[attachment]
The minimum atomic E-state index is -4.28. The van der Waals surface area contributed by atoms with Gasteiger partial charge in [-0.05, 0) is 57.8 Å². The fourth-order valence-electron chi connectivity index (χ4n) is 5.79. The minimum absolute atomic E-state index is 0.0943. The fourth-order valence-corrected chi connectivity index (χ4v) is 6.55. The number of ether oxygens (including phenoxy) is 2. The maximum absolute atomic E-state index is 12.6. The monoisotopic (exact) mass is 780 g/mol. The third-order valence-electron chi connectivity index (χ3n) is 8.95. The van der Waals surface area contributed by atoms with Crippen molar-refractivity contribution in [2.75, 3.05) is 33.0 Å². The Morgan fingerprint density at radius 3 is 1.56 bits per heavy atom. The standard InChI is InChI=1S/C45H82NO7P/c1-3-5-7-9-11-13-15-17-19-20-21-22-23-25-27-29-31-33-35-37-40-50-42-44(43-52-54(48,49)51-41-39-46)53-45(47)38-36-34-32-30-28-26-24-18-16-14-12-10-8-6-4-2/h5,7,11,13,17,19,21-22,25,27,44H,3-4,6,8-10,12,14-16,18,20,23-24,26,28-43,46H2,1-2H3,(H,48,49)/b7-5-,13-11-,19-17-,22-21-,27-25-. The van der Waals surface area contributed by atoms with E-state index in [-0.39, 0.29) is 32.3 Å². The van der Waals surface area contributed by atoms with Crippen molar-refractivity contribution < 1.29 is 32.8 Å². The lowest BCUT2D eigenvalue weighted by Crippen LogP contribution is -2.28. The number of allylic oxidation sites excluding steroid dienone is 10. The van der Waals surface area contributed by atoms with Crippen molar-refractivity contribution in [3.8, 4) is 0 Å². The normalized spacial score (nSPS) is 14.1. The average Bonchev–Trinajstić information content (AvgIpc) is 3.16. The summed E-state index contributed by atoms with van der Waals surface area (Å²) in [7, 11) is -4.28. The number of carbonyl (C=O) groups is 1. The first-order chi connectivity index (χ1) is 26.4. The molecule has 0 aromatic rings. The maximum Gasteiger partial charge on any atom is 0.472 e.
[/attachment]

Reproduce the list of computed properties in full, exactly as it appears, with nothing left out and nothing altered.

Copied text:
The minimum atomic E-state index is -4.28. The van der Waals surface area contributed by atoms with Gasteiger partial charge in [-0.05, 0) is 57.8 Å². The fourth-order valence-electron chi connectivity index (χ4n) is 5.79. The minimum absolute atomic E-state index is 0.0943. The fourth-order valence-corrected chi connectivity index (χ4v) is 6.55. The number of ether oxygens (including phenoxy) is 2. The maximum absolute atomic E-state index is 12.6. The monoisotopic (exact) mass is 780 g/mol. The third-order valence-electron chi connectivity index (χ3n) is 8.95. The van der Waals surface area contributed by atoms with Crippen molar-refractivity contribution in [2.75, 3.05) is 33.0 Å². The Morgan fingerprint density at radius 3 is 1.56 bits per heavy atom. The standard InChI is InChI=1S/C45H82NO7P/c1-3-5-7-9-11-13-15-17-19-20-21-22-23-25-27-29-31-33-35-37-40-50-42-44(43-52-54(48,49)51-41-39-46)53-45(47)38-36-34-32-30-28-26-24-18-16-14-12-10-8-6-4-2/h5,7,11,13,17,19,21-22,25,27,44H,3-4,6,8-10,12,14-16,18,20,23-24,26,28-43,46H2,1-2H3,(H,48,49)/b7-5-,13-11-,19-17-,22-21-,27-25-. The van der Waals surface area contributed by atoms with E-state index in [-0.39, 0.29) is 32.3 Å². The van der Waals surface area contributed by atoms with Crippen molar-refractivity contribution < 1.29 is 32.8 Å². The lowest BCUT2D eigenvalue weighted by Crippen LogP contribution is -2.28. The number of allylic oxidation sites excluding steroid dienone is 10. The van der Waals surface area contributed by atoms with Crippen molar-refractivity contribution in [3.8, 4) is 0 Å². The normalized spacial score (nSPS) is 14.1. The average Bonchev–Trinajstić information content (AvgIpc) is 3.16. The summed E-state index contributed by atoms with van der Waals surface area (Å²) in [7, 11) is -4.28. The number of carbonyl (C=O) groups is 1. The first-order chi connectivity index (χ1) is 26.4. The molecule has 0 aromatic rings. The maximum Gasteiger partial charge on any atom is 0.472 e.